Game Review: Assassin's Creed (X360)




Where do I start?  This game pushes me as a gamer, and the 360 as a machine.  It's INCREDIBLY engaging and gorgeous, and I have a hard time coming up with much bad to say about it.

Let's start off where most attraction begins.. looks.


The environments, character models, draw distance, textures, etc are as good as ANYTHING I've seen on the 360 so far.  Its only challenger to visuals in my mind is Gears of War.

The cool little things like the architecture of the cathedrals, the drab, dirty look of the poor neighborhoods and wartorn parts of some of the cities are really interesting.  I'm finding myself doing a lot of exploration, rather than going on some of the plot-based missions, which, I feel, is a testament to the visuals in the game.  I get lost int the city and feel like I'm really being talked to our shouted at by some of the people.  Which goes hand in hand with the next topic..


This game has the best ambient sound design I've ever heard.  Crowd noises go beyond "mumble, mumble" crowd noises and too-recycled one-liners many games resort to.  It has merchants shouting at passers-by, crazy sandwich board types spouting end of the world stuff, religious leaders on church steps, talking about the on-going crusades.

The other thing this game does well is (with creative license, of course) set the game into a historically familiar time:  The Third Crusade.  This is the one you know from Robin Hood, with King Richard coming to take back the Holy Land.  However, what this game does that is a little less expected, is hear different perspectives of that time.  As you pass between the Jewish, Muslim and Christian neighborhoods of cities like Jerusalem and Damascus, you'll hear Muslims talking about how they're being invaded by the Infidels (Catholic crusaders), others trying to convince people that King Richard knows the way, and will lead the Holy Land from evil.  That kind of perspective also helps the illusion that you're in the middle of something bigger you, and THAT is the textbook definition of immersive to me.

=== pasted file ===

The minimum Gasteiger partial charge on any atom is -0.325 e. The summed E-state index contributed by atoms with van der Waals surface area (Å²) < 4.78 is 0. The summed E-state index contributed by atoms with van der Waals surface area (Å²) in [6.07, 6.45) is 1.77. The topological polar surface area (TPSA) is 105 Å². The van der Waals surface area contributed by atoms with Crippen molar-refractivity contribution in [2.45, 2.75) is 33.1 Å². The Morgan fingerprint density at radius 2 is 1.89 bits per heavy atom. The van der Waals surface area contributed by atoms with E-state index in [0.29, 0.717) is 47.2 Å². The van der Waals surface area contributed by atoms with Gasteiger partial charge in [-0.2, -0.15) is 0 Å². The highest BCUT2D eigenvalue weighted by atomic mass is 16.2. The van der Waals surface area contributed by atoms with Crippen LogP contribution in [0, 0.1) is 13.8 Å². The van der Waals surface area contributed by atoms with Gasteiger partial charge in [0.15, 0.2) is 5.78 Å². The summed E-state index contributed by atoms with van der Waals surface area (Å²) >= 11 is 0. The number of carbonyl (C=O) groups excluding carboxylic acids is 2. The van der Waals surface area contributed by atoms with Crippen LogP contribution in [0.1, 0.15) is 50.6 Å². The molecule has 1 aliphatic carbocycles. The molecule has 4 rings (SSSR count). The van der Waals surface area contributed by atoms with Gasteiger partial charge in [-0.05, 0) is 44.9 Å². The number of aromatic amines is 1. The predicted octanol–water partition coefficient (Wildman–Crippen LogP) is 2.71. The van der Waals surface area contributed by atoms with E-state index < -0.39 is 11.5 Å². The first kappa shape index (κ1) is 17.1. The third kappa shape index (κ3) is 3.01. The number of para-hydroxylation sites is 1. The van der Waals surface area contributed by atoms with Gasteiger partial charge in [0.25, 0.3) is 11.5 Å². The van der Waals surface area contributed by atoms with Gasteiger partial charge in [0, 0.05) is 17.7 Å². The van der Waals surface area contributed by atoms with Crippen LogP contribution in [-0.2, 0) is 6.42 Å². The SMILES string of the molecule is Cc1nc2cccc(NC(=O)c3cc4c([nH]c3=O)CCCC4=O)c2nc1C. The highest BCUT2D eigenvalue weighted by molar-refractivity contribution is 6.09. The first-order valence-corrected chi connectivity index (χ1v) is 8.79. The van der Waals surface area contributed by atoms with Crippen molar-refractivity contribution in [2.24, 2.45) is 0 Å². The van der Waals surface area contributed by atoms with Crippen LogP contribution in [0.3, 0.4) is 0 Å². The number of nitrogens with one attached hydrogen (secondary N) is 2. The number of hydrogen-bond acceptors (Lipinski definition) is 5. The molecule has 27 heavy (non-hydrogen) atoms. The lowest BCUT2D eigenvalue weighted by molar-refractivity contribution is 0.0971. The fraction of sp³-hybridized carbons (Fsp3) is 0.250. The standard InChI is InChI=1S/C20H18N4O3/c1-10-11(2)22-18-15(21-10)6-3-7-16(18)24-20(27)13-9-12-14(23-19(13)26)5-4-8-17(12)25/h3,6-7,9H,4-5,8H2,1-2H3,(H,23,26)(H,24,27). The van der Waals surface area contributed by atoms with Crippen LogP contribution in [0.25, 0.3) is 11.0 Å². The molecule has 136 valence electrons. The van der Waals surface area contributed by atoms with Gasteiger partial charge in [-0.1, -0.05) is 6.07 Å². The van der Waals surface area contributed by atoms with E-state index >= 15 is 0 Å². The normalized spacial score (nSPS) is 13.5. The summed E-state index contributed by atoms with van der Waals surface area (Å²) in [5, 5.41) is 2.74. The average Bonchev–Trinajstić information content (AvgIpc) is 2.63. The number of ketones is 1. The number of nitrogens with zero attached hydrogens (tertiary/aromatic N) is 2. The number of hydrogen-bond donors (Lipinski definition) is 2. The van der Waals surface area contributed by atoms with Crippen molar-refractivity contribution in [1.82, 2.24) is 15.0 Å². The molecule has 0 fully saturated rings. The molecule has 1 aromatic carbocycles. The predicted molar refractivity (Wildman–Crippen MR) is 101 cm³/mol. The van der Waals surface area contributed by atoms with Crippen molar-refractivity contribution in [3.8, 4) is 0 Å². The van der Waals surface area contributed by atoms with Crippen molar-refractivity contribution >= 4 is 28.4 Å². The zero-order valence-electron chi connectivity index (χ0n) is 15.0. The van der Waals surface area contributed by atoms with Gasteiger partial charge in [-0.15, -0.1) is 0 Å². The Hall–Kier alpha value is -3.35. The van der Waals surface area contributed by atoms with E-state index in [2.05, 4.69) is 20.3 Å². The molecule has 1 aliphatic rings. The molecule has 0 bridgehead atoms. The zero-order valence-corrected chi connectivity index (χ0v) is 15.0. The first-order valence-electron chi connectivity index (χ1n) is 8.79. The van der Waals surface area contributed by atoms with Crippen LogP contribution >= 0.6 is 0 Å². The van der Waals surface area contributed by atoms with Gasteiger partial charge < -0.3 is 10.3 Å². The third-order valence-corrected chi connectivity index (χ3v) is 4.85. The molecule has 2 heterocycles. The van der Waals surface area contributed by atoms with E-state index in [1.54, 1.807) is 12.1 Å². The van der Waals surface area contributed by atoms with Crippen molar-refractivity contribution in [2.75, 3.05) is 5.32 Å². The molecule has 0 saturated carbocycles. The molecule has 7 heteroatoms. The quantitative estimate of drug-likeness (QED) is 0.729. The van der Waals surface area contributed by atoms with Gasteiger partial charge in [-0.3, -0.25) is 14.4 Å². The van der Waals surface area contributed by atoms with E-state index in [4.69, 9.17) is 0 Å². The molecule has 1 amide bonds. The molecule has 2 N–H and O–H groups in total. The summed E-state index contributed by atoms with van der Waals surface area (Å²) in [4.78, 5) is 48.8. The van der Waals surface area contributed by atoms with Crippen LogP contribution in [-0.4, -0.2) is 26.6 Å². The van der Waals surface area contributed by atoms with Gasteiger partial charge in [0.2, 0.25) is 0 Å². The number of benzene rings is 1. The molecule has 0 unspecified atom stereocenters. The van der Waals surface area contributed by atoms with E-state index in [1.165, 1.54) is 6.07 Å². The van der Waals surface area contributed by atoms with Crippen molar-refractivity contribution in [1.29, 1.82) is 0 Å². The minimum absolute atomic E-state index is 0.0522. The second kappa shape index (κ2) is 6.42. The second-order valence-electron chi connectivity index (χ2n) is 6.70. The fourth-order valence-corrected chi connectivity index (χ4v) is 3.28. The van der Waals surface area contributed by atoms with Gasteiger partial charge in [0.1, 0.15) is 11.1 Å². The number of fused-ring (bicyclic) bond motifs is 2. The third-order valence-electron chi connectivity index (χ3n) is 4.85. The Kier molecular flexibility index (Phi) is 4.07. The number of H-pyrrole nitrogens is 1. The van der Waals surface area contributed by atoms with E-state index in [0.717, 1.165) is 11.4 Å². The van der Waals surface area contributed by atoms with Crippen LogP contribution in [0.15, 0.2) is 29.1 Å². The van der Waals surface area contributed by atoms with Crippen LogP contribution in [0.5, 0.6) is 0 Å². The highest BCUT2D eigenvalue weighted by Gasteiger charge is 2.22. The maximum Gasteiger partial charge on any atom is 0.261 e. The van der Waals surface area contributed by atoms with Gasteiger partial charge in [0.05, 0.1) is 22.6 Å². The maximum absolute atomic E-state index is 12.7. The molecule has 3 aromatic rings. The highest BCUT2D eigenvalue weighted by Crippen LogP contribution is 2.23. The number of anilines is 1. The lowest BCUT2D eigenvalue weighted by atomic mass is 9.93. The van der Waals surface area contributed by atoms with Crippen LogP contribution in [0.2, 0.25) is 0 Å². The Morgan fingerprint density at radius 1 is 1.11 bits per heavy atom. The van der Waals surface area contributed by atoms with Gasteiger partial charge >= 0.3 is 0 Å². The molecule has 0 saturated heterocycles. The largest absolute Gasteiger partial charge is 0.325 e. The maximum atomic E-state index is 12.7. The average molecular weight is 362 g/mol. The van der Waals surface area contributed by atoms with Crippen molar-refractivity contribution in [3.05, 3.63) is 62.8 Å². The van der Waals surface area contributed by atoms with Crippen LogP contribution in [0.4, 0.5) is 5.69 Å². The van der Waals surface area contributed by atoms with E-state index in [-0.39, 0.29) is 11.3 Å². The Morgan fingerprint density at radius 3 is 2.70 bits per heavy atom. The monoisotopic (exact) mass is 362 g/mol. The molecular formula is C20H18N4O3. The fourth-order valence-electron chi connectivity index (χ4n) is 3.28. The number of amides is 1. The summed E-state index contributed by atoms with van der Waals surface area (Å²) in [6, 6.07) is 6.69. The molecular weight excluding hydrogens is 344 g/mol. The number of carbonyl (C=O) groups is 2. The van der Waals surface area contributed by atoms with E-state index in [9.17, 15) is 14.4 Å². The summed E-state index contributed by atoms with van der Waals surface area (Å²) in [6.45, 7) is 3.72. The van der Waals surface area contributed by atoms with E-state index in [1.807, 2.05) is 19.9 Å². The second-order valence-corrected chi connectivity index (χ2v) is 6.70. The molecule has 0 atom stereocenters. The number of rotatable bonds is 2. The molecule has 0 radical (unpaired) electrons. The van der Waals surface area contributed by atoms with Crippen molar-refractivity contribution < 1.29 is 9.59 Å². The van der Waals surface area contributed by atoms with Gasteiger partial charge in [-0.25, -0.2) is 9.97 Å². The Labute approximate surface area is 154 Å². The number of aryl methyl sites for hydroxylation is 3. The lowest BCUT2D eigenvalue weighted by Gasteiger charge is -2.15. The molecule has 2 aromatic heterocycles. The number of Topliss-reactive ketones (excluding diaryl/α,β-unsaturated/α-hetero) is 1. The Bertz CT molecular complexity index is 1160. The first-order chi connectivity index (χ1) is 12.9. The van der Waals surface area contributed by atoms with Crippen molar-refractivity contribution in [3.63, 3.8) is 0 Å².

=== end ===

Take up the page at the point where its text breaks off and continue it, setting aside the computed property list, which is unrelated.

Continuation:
There is a LOT going on here.  This is where it might get a little spoilerific for some, but if you've played even sixty seconds of the game, you'll have learned what I'm about to talk about.  (If you're scared, just skip this section and head to the conclusion section.

First of all, the game isn't truly set during the Crusades.  It's set in present day, through the perspective of a bartender who's been kidnapped by a mysterious company.  They have a device they say extracts "genetic memory", a scientific hypothesis that's been popular recently.  They need some memory from you, or more specifically of an assassin ancestor of yours.  You're being held against your will, and run through several memories leading up to the one they specifically want.  Most of the game is played hooked to this machine, and played through the perspective of this ancestor, with short vignettes going back to present day between key parts of the past story.

As far as those memories go, this game is sort of a cross between Splinter Cell, Spider-Man, Crackdown and GTA, with a little bit of Bible Adventures thrown in for good measure. 

Following in the Metroid vein, you briefly start out SUPER powered up, but quickly lose your powers after a big plot point.

As an assassin climbing the ranks by fulfilling key "jobs", you start to get several different perspectives of what's going on, as you continue to move forward to whatever memory the company's hoping to get from you.

The game's environment is a SUPER playground of things to climb, swing on, destroy, dodge, etc.  It has a familiar "Aware" meter, showing whether people are suspicious of you, and if you do too many squirrelly things, or if someone witnesses you doing something bad, they'll call a guard, and then you get faced with a fight-or-flight decision.  You can scale buildings, hide on rooftops, jump in hay bales, duck into a crowd of monks, etc to elude them, or dispatch them with some pretty cool swordplay tricks.

Controls on the swordplay is very smooth, however, there's a pretty high learning curve on figuring out the "go anywhere" controls of running, climbing, etc.  With about 12 hours in the game, I'm VERY comfortable with it now, and generally feel now that any mistake I make (coming up short jumping buildings, falling off walls, etc) are MY fault, not the game's.


I'm in love with this game.  It's a medieval, broad daylight Splinter Cell with a really cool historical backdrop.  The sights and sounds will suck you in to wandering the environment, and the story will compel you to complete 'just one more mission before bed'.

I suppose I'll have to develop some kind of scale, but whatever it ends up being, this game will be on the top end of the spectrum.  I'm a HUGE fan of stealth oriented gameplay, and this game combines LOTS of wonderful traits into a really fun action game.